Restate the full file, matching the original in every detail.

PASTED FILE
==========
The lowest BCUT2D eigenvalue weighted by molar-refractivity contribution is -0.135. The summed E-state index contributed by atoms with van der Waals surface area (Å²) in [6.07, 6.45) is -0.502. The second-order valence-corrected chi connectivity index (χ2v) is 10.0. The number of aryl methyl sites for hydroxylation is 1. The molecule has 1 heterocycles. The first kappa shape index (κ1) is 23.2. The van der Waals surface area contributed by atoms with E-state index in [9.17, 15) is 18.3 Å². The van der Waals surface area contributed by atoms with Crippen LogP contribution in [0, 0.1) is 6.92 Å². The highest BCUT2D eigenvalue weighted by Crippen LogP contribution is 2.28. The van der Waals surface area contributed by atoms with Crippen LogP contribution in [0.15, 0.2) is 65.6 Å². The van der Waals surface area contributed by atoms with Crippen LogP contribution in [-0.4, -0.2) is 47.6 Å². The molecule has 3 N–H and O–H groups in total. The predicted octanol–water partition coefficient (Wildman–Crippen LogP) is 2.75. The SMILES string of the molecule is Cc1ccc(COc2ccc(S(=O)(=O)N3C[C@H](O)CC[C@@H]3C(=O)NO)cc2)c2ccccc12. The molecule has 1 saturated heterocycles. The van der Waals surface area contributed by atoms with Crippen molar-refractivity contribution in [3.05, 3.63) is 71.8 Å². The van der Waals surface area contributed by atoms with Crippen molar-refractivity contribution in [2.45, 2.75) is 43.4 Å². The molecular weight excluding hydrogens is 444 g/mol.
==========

The lowest BCUT2D eigenvalue weighted by molar-refractivity contribution is -0.135. The summed E-state index contributed by atoms with van der Waals surface area (Å²) in [6.07, 6.45) is -0.502. The second-order valence-corrected chi connectivity index (χ2v) is 10.0. The number of aryl methyl sites for hydroxylation is 1. The molecule has 1 heterocycles. The first kappa shape index (κ1) is 23.2. The van der Waals surface area contributed by atoms with E-state index in [9.17, 15) is 18.3 Å². The van der Waals surface area contributed by atoms with Crippen LogP contribution in [0, 0.1) is 6.92 Å². The highest BCUT2D eigenvalue weighted by Crippen LogP contribution is 2.28. The van der Waals surface area contributed by atoms with Crippen LogP contribution in [0.15, 0.2) is 65.6 Å². The van der Waals surface area contributed by atoms with Crippen LogP contribution in [-0.4, -0.2) is 47.6 Å². The molecule has 3 N–H and O–H groups in total. The predicted octanol–water partition coefficient (Wildman–Crippen LogP) is 2.75. The SMILES string of the molecule is Cc1ccc(COc2ccc(S(=O)(=O)N3C[C@H](O)CC[C@@H]3C(=O)NO)cc2)c2ccccc12. The molecule has 1 saturated heterocycles. The van der Waals surface area contributed by atoms with Crippen molar-refractivity contribution in [3.05, 3.63) is 71.8 Å². The van der Waals surface area contributed by atoms with Crippen molar-refractivity contribution in [2.45, 2.75) is 43.4 Å². The molecular weight excluding hydrogens is 444 g/mol.